Added to the mix is Jordan's introduction to "The Duchess of Bay Ridge (Brooklyn)" Naomi LaPaglia (the absolutely stunning Margot Robbie). He will, of course, pine for, court, and eventually do cocaine off her breasts before leaving his wife for her. And, man, is she worth it. Their relationship plays out like (another Goodfellas comparison) Henry and Karen Hill on crack then speed then 'ludes times infinity. Margot Robbie delivered the best Fran Drescher accent since Fran Drescher. Her performance was worth an Oscar nod as well in my opinion. I expect big things from her. She owns the screen.

There are scenes in this movie that are just so unbelievable they have to have happened. It is just crazy on top of nuts on top of ridiculous and you know its real. It contains perhaps the greatest, and probably only, Quaalude-enhanced telephone conversation in the history of cinema. And what follows that scene is just plain epic and is what I believe wins Leo his first Oscar. I am almost certain on this one. I laughed and laughed and laughed and loved it and believed it.

Of course, like all great rags-to-riches stories, the man eventually has to kill your buzz a bit. In this case, the man is FBI agent Patrick Denham (Kyle Chandler). His introduction to the film gives you the answers to the most basic questions of this film, of the rise and fall of Jordan Belfort. Is this sort of greed ever worth it? How can people live such a life? How do they deny the horrible things they're doing to themselves and others? How can people live in such excess? How can a man be so selfish? So cocky? So ambitious? These are the questions of nearly all of Scorsese's movies. They are all about men who are swallowed up by their own crazy and/or greed and/or ambition. Travis Bickle. Jake LaMotta. Henry Hill. Ace Rothstein. Howard Hughes. Colin Sullivan and Billy Costigan. And, now, Jordan Belfort. This is a Scorsese movie at the grandest level. It follows his delightful family film Hugo. The Wolf of Wall Street is the opposite of a delightful family movie. It is a hard, often crazy, often hilarious story of a supremely flawed man. Yet, for all of Jordan Belfort's faults, I couldn't help but leave the theater with the urge to pound my chest, belt out a war chant, and steal some rich guy's money.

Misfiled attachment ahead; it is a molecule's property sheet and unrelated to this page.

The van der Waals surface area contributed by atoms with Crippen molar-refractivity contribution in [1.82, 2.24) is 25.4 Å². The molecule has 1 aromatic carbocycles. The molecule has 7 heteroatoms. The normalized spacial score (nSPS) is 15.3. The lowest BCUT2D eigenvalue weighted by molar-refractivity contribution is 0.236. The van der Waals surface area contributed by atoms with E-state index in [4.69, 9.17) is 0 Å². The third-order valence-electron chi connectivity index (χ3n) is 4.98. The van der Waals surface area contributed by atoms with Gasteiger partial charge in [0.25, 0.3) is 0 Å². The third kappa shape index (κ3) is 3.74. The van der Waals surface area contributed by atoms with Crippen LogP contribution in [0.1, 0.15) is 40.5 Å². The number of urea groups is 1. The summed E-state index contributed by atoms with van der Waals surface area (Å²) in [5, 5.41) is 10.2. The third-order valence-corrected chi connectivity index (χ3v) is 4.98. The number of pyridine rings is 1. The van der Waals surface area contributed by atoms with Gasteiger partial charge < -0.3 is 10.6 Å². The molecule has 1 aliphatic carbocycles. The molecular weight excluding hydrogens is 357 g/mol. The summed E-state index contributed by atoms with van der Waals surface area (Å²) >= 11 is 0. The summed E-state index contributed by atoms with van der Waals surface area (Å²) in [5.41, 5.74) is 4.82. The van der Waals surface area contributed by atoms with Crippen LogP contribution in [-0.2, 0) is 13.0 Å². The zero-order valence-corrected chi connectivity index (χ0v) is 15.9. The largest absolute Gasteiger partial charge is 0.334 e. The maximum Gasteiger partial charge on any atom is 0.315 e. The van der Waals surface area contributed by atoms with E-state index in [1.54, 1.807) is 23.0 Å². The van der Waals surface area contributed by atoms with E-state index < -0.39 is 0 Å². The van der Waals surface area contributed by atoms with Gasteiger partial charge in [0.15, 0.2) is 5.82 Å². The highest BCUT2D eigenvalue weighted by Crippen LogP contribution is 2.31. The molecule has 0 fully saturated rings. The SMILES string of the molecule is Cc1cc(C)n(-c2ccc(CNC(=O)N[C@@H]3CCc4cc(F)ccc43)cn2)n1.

1. I was good and thrilling, and I agree, some of the scenes are so unbelievable that you they have to be true, otherwise, how did anyone come up with it to write it! Naomi (Margot Robbie) is a scene stealer and holds her own against Leo. I am glad that Jonah Hill got some recognition because he plays his character perfectly!

  2. Loved this movie. I'd heard several people say there was too much nudity and profanity, and although there WAS alot of both, it was part of the story and personality of the characters. I was so engrossed in both, that it didn't offend at all. Dicraprio was fabulous in every way, and Kyle Chandler made a great "good" guy.